Fairview cop turned thief gets 3-1/2 years in federal prison
Convicted thief and former Fairview Township cop Tyson Baker must serve 3½ years in federal prison for twice stealing cash while on duty from those he believed to be drug dealers.
"Mr. Baker's conduct tarnishes the reputation of police officers in general," Senior U.S. Middle District Judge Sylvia Rambo said as she handed down his punishment on Monday, March 12, in Harrisburg's federal court.
She ordered him to pay $1,000 in restitution to Fairview Township Police. He stole that amount from the department as it was being logged in as evidence of a drug raid.
She also ordered him to pay $330 in restitution to the FBI, for cash Baker stole that had been planted in a sting SUV. Baker had been made to think the SUV belonged to an out-of-town drug dealer.
Jurors determined Baker stole $3,000 of FBI money during that sting. The FBI was able to get back all of that money except the $330, which he must still pay.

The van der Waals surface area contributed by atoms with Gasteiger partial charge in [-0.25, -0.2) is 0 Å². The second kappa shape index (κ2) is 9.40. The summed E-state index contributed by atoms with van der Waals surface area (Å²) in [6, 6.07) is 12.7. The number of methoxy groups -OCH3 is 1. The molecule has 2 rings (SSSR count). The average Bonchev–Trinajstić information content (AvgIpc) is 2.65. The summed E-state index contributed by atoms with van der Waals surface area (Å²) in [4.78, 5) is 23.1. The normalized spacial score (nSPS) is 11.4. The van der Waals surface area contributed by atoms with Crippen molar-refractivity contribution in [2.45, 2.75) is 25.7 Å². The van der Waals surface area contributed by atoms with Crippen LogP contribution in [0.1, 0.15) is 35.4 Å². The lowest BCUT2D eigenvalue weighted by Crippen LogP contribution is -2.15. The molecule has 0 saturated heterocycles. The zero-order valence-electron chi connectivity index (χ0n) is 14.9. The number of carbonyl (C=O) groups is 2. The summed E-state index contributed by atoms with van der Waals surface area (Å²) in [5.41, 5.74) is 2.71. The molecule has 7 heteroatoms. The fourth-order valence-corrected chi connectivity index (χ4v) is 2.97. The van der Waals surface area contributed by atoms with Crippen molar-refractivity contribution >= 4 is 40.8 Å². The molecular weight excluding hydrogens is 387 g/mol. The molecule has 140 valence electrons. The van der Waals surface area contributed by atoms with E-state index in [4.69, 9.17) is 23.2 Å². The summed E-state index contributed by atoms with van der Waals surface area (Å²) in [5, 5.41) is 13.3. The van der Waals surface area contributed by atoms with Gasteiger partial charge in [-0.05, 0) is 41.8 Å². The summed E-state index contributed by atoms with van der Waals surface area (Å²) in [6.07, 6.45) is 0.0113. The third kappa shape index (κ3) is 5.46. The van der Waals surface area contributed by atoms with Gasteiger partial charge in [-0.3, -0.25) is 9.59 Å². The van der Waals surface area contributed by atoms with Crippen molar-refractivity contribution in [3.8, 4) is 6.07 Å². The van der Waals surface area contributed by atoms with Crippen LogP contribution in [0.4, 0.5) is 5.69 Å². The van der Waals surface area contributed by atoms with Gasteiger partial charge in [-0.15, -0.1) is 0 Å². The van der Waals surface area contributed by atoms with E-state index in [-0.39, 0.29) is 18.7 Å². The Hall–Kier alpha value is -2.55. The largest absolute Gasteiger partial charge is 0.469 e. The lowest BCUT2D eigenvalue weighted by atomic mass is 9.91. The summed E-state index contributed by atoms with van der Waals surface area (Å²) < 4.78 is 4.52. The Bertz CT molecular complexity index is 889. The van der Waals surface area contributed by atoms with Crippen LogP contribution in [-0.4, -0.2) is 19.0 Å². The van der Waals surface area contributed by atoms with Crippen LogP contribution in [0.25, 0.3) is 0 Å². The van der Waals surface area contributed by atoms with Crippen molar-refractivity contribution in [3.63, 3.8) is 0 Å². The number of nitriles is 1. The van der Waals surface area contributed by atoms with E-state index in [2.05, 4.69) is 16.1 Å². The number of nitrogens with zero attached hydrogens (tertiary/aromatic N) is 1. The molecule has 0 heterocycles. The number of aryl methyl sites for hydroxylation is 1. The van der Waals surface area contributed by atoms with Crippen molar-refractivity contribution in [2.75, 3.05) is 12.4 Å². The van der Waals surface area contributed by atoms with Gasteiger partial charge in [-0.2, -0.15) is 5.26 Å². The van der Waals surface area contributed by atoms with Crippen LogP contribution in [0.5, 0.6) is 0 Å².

Rambo ordered Baker to report for imprisonment April 2 and fined him $500.
She said she imposed the 42 months' incarceration — which falls in the middle of standard sentencing guidelines — because his actions cast a cloud on other police officers and because she wanted the sentence to serve as a deterrent to police in the future.
Baker, 43, of Fairview Township, spoke in court, as did his wife and three friends. He apologized to Rambo, the U.S. Attorney's Office, the FBI, his family, friends, Fairview Township and the state of Pennsylvania.
'It's been an emotional burden," he said, and one that also was borne by his wife, Shannon Baker, and their two minor children.